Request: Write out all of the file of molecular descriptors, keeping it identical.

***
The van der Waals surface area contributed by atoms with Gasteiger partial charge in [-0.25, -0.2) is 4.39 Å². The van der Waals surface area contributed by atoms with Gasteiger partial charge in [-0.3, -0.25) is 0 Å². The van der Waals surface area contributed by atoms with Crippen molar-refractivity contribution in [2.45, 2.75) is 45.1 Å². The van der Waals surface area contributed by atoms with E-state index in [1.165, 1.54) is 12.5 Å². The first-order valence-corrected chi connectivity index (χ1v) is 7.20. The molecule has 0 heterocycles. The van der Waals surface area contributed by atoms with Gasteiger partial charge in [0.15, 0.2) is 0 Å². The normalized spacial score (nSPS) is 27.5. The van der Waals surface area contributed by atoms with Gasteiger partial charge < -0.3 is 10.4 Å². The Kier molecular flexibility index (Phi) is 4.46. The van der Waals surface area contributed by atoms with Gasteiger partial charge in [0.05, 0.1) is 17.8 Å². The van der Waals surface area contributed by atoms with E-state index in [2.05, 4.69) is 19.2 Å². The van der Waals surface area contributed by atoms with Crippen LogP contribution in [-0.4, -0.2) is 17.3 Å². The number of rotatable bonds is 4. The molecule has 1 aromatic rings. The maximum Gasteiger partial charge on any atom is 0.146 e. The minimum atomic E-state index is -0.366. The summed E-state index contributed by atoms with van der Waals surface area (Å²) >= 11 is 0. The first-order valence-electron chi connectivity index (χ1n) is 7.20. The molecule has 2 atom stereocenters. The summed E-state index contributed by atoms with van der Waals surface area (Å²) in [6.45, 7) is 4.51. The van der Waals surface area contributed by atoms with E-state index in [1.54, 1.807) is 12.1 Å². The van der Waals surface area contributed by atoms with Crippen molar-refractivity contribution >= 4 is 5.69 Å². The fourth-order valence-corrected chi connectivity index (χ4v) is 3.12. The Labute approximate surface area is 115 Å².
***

The van der Waals surface area contributed by atoms with Gasteiger partial charge in [-0.25, -0.2) is 4.39 Å². The van der Waals surface area contributed by atoms with Gasteiger partial charge in [-0.3, -0.25) is 0 Å². The van der Waals surface area contributed by atoms with Crippen molar-refractivity contribution in [2.45, 2.75) is 45.1 Å². The van der Waals surface area contributed by atoms with E-state index in [1.165, 1.54) is 12.5 Å². The first-order valence-corrected chi connectivity index (χ1v) is 7.20. The molecule has 0 heterocycles. The van der Waals surface area contributed by atoms with Gasteiger partial charge in [0.15, 0.2) is 0 Å². The normalized spacial score (nSPS) is 27.5. The van der Waals surface area contributed by atoms with Gasteiger partial charge < -0.3 is 10.4 Å². The Kier molecular flexibility index (Phi) is 4.46. The van der Waals surface area contributed by atoms with Gasteiger partial charge in [0.05, 0.1) is 17.8 Å². The van der Waals surface area contributed by atoms with E-state index in [2.05, 4.69) is 19.2 Å². The van der Waals surface area contributed by atoms with Crippen LogP contribution in [-0.4, -0.2) is 17.3 Å². The number of rotatable bonds is 4. The molecule has 1 aromatic rings. The maximum Gasteiger partial charge on any atom is 0.146 e. The minimum atomic E-state index is -0.366. The summed E-state index contributed by atoms with van der Waals surface area (Å²) >= 11 is 0. The first-order valence-electron chi connectivity index (χ1n) is 7.20. The molecule has 2 atom stereocenters. The summed E-state index contributed by atoms with van der Waals surface area (Å²) in [6.45, 7) is 4.51. The van der Waals surface area contributed by atoms with E-state index in [1.54, 1.807) is 12.1 Å². The van der Waals surface area contributed by atoms with Crippen molar-refractivity contribution >= 4 is 5.69 Å². The fourth-order valence-corrected chi connectivity index (χ4v) is 3.12. The Labute approximate surface area is 115 Å².